Microsoft will hire 40 specialists in artificial intelligence (AI) and will provide gifts for research of $6 million to the Université de Montréal and $1 million to McGill University.
This investment by the IT giant comes a week after announcing its intent to acquire Montréal-based Maluuba. As one of the world’s leading deep-learning research labs, Maluuba is focused on creating literate machines that can think, reason and communicate like humans, advancing Microsoft’s work in machine reading and writing.
“Microsoft is excited to engage with faculties, students and the broader tech community in Montréal, which is becoming a global hub for AI research and innovation,” said Brad Smith, President of Microsoft.
“Microsoft’s investment is proof of Canadians’ world-renowned expertise in artificial intelligence and machine learning. This emerging field of research has the potential to revolutionize computing by transforming vast amounts of information into useful insights. The future of every industry, from finance and health to manufacturing and transportation, will be shaped by advances in artificial intelligence. And research conducted in Canada will play a defining role in developing this enabling technology, which will create better jobs and opportunities for Canadians, said Bains, Canada’s Minister of Innovation, Science and Economic Development.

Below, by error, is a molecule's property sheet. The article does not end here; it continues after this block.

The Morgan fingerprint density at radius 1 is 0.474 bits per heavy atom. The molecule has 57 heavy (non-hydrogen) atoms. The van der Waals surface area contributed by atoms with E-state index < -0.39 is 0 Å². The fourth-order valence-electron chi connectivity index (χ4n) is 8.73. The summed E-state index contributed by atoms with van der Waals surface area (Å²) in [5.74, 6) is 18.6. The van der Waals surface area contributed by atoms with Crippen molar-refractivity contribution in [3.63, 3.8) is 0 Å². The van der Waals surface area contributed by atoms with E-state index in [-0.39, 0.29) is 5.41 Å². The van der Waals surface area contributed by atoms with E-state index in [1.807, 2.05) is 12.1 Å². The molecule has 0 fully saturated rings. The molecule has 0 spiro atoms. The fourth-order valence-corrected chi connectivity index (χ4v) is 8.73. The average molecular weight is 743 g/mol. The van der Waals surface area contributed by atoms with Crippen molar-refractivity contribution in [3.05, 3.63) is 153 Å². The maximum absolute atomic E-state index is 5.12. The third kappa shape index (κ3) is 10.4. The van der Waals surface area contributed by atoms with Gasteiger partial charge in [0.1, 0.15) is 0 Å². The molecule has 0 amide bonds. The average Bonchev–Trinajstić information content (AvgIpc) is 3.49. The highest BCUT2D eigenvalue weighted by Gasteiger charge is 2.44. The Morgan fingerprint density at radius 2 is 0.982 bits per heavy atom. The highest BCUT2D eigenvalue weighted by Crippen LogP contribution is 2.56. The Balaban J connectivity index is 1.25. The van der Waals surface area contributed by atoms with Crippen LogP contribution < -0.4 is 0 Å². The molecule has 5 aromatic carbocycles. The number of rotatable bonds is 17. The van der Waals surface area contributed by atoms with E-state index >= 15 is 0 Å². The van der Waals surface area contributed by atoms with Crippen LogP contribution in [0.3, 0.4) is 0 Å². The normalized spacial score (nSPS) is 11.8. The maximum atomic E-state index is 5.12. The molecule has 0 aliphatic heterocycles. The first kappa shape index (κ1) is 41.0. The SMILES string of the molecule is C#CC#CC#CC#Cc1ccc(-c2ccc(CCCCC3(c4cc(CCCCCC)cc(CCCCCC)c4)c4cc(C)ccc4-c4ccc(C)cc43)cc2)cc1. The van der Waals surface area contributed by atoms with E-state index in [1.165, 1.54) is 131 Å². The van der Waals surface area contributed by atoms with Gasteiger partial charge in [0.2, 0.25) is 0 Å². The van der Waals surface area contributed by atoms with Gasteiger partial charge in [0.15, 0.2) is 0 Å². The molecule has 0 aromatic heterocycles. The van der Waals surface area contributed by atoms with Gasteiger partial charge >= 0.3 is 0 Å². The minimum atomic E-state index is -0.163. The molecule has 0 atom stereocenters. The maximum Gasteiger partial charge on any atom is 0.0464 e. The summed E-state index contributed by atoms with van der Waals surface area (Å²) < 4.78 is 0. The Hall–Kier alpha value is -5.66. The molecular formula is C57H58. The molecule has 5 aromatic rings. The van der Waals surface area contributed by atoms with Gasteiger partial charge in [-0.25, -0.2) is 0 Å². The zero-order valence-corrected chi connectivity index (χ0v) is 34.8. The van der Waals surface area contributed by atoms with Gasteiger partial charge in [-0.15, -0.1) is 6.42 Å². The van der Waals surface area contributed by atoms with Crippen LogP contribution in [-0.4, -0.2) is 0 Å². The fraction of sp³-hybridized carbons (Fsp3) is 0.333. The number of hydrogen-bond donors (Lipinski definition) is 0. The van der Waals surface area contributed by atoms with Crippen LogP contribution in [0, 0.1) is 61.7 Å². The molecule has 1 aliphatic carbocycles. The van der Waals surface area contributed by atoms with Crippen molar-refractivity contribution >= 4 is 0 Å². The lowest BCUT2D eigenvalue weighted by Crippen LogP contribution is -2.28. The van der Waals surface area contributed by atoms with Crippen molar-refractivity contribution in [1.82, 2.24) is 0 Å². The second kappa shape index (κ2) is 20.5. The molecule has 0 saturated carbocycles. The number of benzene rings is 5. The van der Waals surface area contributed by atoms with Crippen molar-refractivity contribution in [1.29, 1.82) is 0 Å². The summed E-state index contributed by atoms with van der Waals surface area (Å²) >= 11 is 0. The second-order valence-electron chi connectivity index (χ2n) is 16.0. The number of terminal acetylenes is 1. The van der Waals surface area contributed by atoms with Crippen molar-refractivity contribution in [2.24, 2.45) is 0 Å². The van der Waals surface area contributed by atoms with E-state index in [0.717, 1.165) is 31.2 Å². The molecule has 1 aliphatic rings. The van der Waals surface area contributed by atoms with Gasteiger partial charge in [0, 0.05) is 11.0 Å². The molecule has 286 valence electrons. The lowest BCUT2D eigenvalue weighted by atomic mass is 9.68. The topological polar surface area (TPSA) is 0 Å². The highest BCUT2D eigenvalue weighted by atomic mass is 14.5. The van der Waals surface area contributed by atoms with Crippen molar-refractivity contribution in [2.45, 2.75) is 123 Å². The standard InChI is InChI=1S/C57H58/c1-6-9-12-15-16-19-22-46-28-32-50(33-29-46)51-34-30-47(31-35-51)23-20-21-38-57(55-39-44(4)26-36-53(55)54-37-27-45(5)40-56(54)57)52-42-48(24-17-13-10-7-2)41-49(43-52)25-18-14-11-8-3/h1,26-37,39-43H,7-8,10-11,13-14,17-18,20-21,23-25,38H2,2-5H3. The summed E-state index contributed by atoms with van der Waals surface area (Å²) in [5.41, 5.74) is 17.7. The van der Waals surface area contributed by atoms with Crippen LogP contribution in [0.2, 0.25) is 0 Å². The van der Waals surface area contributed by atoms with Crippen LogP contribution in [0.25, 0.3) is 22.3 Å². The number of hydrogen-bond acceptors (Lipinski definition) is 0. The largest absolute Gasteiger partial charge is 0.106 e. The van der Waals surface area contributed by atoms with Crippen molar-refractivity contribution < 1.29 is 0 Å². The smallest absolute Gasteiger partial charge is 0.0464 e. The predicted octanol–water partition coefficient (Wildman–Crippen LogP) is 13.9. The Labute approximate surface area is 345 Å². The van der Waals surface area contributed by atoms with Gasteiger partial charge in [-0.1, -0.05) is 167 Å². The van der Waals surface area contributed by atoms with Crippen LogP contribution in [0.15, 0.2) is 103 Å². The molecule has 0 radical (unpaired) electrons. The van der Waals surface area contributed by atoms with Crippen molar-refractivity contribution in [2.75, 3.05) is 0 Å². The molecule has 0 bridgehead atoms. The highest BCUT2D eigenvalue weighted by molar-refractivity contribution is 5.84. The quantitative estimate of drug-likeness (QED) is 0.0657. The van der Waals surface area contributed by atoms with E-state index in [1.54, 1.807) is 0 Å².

“Microsoft has chosen to focus on Québec talent, on the know-how of our researchers as well as on our expertise and innovative technologies. In a constantly evolving global economic context, artificial intelligence is a sector at the cutting edge of technology that helps propel societies towards the digital economy. It’s a sign of recognition and confidence towards Québec’s strengths,” said Québec Premier Couillard.
Founded in 2011 by University of Waterloo graduates, Sam Pasupalak and Kaheer Suleman, Maluuba is part of Montréal’s growing concentration of the world’s leading AI researchers. A driving force behind this vibrant ecosystem is Yoshua Bengio, a renowned expert on AI and a founding father of the deep-learning movement. Yoshua, who heads the Montréal Institute for Learning Algorithms, has served as an advisor to Maluuba, a role he will continue at Microsoft.